Ted Schilowitz: It's not a mainstream device yet, it’s relatively expensive for what it is, and it's really, it hasn't captured the imagination of everybody yet, but there are plenty of them out there in the world. If you can get one and play that, you'll be well on your way to learning about the possibilities of storytelling in a spatial universe, in a mixed reality spatial universe.
KRIS: Now HoloLens isn’t the only mixed reality device on the market. There’s also the much hyped - Magic Leap One which tried to package all the technology into a smaller headset that more closely resembles some oversize sunglasses. And Facebook’s Oculus have also been producing a number of lower price-point headsets for Virtual Reality applications which have the potential to open up a mass market. And Ted says with all of the technology that’s becoming available - the future of mixed reality devices looks a lot different than what it is today.
Ted Schilowitz: It's not wearing a big box on your face and playing games. That's one little, little fisher of what's really going to happen when we actually start wearing the right device in the right way that connects to our humanity correctly, and our iPhone or Android phone finds its way into a drawer and you're like, " Yeah, I used to use that thing but I don't use that anymore. I use something better and more interesting, more evolved."
KRIS: Many industry insiders say the technology is still in its early stages and will be radically different in the future. But for now, the most immersive experiences we have are confined to a wearable headset.
Joseph Purdam: Yeah, I guess like MR and HoloLens are heading in the right direction, I don't think that they've completely solved it, with things like field of view limitations. But I think that that's the best foot forward for immersive technology at this point. There's still ways to go, and I mean, HoloLens 3’s reportedly coming out end of this year, start of the next, so I think that'll be another really big leap forward.
ANDREW: Now Headset developers aren’t the only one on the AR train. The next step in augmented reality is already underway, and there’s no cumbersome headset involved.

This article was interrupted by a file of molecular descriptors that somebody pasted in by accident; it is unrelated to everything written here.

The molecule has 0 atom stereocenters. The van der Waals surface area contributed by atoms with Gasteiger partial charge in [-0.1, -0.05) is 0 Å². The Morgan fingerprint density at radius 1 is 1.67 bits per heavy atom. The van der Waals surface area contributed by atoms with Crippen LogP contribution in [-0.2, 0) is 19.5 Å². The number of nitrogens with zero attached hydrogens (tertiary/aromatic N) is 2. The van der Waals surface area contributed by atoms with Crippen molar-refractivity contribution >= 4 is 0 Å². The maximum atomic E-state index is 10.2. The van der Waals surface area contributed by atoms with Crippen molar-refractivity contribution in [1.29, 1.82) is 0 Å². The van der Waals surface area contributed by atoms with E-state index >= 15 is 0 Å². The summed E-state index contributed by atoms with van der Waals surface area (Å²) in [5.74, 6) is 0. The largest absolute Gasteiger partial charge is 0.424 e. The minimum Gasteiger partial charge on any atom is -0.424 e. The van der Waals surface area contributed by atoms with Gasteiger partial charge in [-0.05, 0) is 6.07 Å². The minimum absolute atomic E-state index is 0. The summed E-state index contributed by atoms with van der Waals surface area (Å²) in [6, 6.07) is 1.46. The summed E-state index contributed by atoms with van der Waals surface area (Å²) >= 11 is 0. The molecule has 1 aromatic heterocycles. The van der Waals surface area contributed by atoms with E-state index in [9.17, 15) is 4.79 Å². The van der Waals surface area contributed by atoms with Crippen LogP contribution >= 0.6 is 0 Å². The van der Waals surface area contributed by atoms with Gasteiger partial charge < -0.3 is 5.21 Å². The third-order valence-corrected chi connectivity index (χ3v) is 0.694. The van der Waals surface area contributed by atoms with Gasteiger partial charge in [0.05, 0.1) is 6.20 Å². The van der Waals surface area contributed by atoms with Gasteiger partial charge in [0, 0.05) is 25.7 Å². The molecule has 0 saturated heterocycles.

ANDREW: Apple’s ARKit and Google’s ARCore are new platforms that seek to contain the whole experience within your phone or tablet.
Joseph Purdam: Obviously with ARKit and ARCore coming out, you can see really big tech companies like Apple and Google doubling down and investing in this space. So especially with our relationships with Google, we've had early access to some really interesting tech stacks that are allowing us to produce incredible experiences like shared persistent markerless AR experiences that just weren’t possible. The tech stack wasn't there four years ago.
KRIS: But with so many branches of augmented, virtual and mixed reality, it’s not only a little confusing to the outside observer – it’s become a real challenge to tie them all into a single unifying experience.
Joseph Purdam: So if you have a phone, that's, you know, an iPhone 6S, or say an iPhone 7 or newer, Android back to about year 7, you can use AR, markerless AR, to project into your environment. If you own an MR headset it's easy, it does all the room scale tracking for you, projecting into your environment. In VR you create, I guess, an environment that you could project that into.
Joseph Purdam: So building content that works completely ubiquitously across those platforms, I think, is also a really interesting prospect, rather than being limited to where the technology is at, where the ... There's always this conundrum of do you build technology that everyone can access, or do you build something that utilises the latest and greatest hardware. And I think if you can do both, that's ideal.